The lawsuit, brought on behalf of one of the victims of Dr. Jonathon Cavins, says a 2004 sexual battery case against him should have been a red flag.
Indianapolis hospitals could be overwhelmed within weeks, new study says
This area has 1,081 intensive care unit beds, but they could be filled by coronavirus patients within weeks under numerous scenarios mapped out by the Harvard Global Health Institute.Read More
Area hospitals restrict elective surgeries to prep for possible influx of virus patients
Ascension St. Vincent, Community Health and Franciscan Health have confirmed plans to restrict elective procedures to shore up critical supplies and keep the virus from spreading.Read More
Thousands of Hoosiers ask about COVID-19 testing, but most get turned away
Thousands of people are calling hospitals and state health offices with concerns, but as of Thursday evening, only 64 Hoosiers had been tested—or about 0.00009% of the Indiana population. The tests have resulted in 12 positive cases.Read More
Indiana hospitals use drills, telehealth to get ready for possible large COVID-19 outbreak
Around Indiana, hospital officials say they have stepped up safety precautions in the wake of the COVID-19 outbreak. But even amid extensive preparation, some acknowledge that if the disease spreads quickly, it could test their facilities.Read More
State officials again refused to say how many ventilators or intensive-care unit beds hospitals have, citing confidentiality agreements with hospitals and vendors. Some hospitals expect their supplies to run short in coming weeks.
The Indiana University School of Medicine plans to leave its longtime home on the IUPUI campus and move about two miles north as part of a new “academic health campus” near Methodist Hospital.
The database is expected to provide cost information for specific health care procedures by facility name and allow individuals to shop around for the best price.
Hospital executives said the initial site-of-service regulation would have resulted in significant cuts in staff and services because revenue would drop by millions of dollars.
The Indiana Hospital Association gathered several hundred health care professionals at the Statehouse on Monday morning to urge the Indiana Senate to change language in House Bill 1004, which would require hospitals to determine charges based on where a procedure takes place.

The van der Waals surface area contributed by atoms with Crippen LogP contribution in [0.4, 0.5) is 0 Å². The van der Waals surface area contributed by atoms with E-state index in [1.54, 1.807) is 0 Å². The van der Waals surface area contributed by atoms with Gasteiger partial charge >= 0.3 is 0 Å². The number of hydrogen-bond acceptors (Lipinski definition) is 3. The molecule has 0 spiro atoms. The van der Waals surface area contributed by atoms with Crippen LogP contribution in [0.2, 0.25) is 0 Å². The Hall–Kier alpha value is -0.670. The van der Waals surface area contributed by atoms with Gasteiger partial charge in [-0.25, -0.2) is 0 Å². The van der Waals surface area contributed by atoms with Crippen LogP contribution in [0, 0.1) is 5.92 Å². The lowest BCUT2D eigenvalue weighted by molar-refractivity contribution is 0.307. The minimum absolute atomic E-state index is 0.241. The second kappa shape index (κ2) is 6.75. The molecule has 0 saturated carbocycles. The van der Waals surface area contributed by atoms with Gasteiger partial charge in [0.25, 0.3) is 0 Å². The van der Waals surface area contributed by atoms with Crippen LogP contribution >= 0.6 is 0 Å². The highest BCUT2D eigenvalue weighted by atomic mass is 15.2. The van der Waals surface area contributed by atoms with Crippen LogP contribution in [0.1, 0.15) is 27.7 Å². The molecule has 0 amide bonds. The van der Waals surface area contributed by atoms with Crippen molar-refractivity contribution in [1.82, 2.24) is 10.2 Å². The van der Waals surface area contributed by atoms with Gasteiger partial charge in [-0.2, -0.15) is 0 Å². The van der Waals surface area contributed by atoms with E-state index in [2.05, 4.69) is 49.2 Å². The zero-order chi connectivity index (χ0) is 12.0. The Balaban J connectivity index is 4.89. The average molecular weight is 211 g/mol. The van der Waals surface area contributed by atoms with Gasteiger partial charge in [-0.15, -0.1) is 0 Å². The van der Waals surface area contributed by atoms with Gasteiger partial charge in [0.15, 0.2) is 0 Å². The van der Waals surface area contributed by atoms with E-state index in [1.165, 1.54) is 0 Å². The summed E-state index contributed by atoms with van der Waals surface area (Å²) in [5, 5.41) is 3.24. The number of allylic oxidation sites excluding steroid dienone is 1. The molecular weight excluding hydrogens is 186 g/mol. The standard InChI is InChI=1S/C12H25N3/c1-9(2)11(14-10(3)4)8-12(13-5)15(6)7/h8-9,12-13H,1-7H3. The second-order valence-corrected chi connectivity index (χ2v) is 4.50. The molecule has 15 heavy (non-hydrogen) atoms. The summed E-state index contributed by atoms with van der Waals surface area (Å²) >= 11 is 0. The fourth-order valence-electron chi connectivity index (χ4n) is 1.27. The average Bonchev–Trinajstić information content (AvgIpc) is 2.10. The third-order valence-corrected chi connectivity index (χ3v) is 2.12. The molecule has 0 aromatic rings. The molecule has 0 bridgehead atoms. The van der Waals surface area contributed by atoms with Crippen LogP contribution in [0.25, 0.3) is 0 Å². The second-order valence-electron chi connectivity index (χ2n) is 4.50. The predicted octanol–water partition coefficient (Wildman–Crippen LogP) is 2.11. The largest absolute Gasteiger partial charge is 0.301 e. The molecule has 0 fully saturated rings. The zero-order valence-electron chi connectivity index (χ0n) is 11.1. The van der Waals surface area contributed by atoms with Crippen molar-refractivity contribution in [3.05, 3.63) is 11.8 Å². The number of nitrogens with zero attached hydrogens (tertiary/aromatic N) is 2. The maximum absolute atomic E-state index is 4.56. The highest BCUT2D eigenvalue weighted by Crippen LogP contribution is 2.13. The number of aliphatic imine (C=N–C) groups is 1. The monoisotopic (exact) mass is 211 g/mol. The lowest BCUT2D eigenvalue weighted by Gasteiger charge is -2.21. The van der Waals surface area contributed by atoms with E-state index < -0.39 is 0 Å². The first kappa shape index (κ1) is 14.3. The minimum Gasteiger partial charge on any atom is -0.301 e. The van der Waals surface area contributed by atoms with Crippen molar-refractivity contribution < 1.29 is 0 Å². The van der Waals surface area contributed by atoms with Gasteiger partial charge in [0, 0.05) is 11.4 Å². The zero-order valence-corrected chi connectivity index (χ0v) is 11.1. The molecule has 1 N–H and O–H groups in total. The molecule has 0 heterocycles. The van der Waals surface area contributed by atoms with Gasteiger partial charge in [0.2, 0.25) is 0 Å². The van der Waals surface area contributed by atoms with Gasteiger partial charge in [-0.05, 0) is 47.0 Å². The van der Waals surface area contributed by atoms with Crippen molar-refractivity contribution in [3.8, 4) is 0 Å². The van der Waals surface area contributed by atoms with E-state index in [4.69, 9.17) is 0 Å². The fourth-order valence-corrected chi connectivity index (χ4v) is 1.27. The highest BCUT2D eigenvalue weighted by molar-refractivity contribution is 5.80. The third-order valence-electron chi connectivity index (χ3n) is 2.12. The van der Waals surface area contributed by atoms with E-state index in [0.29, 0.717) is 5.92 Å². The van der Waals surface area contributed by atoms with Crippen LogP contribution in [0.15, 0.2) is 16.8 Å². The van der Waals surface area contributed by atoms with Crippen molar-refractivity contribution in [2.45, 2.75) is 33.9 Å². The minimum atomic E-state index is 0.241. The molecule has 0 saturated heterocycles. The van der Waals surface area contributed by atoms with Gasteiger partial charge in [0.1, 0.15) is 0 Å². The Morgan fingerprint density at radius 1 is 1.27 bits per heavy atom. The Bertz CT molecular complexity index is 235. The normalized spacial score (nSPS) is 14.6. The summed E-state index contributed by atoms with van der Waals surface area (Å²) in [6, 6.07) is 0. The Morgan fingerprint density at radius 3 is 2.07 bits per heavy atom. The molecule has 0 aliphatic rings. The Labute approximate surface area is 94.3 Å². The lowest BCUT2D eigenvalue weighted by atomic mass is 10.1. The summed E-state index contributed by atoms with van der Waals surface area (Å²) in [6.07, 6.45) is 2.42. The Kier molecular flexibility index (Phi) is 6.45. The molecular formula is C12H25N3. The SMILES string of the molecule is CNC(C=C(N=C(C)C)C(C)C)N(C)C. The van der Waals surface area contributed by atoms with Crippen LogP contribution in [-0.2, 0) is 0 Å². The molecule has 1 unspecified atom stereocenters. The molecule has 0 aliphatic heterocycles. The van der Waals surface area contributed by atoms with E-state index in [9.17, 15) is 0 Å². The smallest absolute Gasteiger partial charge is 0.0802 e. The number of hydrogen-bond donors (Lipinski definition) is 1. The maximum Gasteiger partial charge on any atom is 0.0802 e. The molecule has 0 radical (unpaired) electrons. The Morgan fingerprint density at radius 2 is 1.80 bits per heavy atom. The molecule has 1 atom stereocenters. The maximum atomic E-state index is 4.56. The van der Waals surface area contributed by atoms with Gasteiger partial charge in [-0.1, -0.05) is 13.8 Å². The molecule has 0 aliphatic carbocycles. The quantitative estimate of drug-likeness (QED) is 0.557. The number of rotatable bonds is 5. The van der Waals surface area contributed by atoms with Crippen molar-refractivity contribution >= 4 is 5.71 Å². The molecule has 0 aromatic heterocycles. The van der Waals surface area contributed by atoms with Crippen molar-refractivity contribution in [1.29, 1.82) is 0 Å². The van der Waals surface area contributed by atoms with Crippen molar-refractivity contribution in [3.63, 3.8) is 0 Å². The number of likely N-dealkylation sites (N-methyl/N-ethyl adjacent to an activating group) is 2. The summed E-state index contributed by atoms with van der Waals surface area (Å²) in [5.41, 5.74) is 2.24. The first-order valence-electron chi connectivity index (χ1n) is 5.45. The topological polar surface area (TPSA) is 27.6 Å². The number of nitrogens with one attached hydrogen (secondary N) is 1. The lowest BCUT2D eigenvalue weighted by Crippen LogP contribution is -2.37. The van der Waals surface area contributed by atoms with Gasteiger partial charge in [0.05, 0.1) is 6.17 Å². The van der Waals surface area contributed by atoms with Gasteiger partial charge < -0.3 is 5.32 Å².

Twenty-four Indiana hospitals will be docked by the Centers for Medicare & Medicaid Services—the highest number since the program began six years ago.
Indiana University Health’s new Schwarz Cancer Center is the latest addition to a crowded landscape of cancer centers and hospital oncology programs popping up around central Indiana.
IBJ’s John Russell has written about the Community case and talks with host Mason King about the details, what it means for Community Health and how the lawsuit fits into a larger effort by the federal government to claw back what it considers “unjust enrichment” by hospital systems.
A high-stakes suit this month by the federal government against Community Health Network is raising questions about when they are proper and when they cross the line.
The Justice Department said the financial arrangements were outlined in a whistleblower suit brought by Thomas Fischer, who served as Community Health’s CFO from 2005 until his sudden exit in 2013. In a separate suit, Fischer claimed he was fired in retaliation for questioning possibly illegal practices.
Deaths in nursing homes also have declined, according to Wednesday’s report in the New England Journal of Medicine.
The Indiana Hospital Association is disputing a Ball State University study of Hoosier hospitals that blames part of the high cost of health care on monopolies.
The merger, announced Wednesday, is designed to give patients a more comprehensive approach to addiction and behavioral health services,” including treatment for serious mental illness and a psychiatric intensive care unit.
Over the past two decades, Hoosiers’ health care costs have gone from below-average to much-higher-than-average, according to a Ball State University study.
Dr. Paul Wallach, an executive associate dean at Indiana University School of Medicine in Indianapolis, predicts that within the next decade, hand-held ultrasound devices will replace the stethoscope as part of the routine physical exam.